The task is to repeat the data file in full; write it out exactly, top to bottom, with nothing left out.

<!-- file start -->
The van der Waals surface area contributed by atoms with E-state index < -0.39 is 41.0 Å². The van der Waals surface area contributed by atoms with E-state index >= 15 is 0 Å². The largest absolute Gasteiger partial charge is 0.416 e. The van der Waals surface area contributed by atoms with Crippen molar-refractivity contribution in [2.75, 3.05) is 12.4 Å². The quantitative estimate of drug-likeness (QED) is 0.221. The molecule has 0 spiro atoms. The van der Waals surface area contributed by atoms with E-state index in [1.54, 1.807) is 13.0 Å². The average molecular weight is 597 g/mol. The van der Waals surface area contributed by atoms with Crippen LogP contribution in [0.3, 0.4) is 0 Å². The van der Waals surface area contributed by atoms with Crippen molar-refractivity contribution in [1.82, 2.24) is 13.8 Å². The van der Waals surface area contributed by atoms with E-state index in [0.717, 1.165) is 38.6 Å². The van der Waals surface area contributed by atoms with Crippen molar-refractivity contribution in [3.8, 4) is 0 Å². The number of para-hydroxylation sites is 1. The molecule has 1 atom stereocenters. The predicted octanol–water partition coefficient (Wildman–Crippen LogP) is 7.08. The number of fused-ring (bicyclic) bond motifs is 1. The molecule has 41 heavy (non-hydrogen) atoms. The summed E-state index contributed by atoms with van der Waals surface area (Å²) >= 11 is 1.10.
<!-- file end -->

The van der Waals surface area contributed by atoms with E-state index < -0.39 is 41.0 Å². The van der Waals surface area contributed by atoms with E-state index >= 15 is 0 Å². The largest absolute Gasteiger partial charge is 0.416 e. The van der Waals surface area contributed by atoms with Crippen molar-refractivity contribution in [2.75, 3.05) is 12.4 Å². The quantitative estimate of drug-likeness (QED) is 0.221. The molecule has 0 spiro atoms. The van der Waals surface area contributed by atoms with E-state index in [1.54, 1.807) is 13.0 Å². The average molecular weight is 597 g/mol. The van der Waals surface area contributed by atoms with Crippen LogP contribution in [0.3, 0.4) is 0 Å². The van der Waals surface area contributed by atoms with Crippen molar-refractivity contribution in [1.82, 2.24) is 13.8 Å². The van der Waals surface area contributed by atoms with E-state index in [0.717, 1.165) is 38.6 Å². The van der Waals surface area contributed by atoms with Crippen molar-refractivity contribution in [3.8, 4) is 0 Å². The number of para-hydroxylation sites is 1. The molecule has 1 atom stereocenters. The predicted octanol–water partition coefficient (Wildman–Crippen LogP) is 7.08. The number of fused-ring (bicyclic) bond motifs is 1. The molecule has 41 heavy (non-hydrogen) atoms. The summed E-state index contributed by atoms with van der Waals surface area (Å²) >= 11 is 1.10.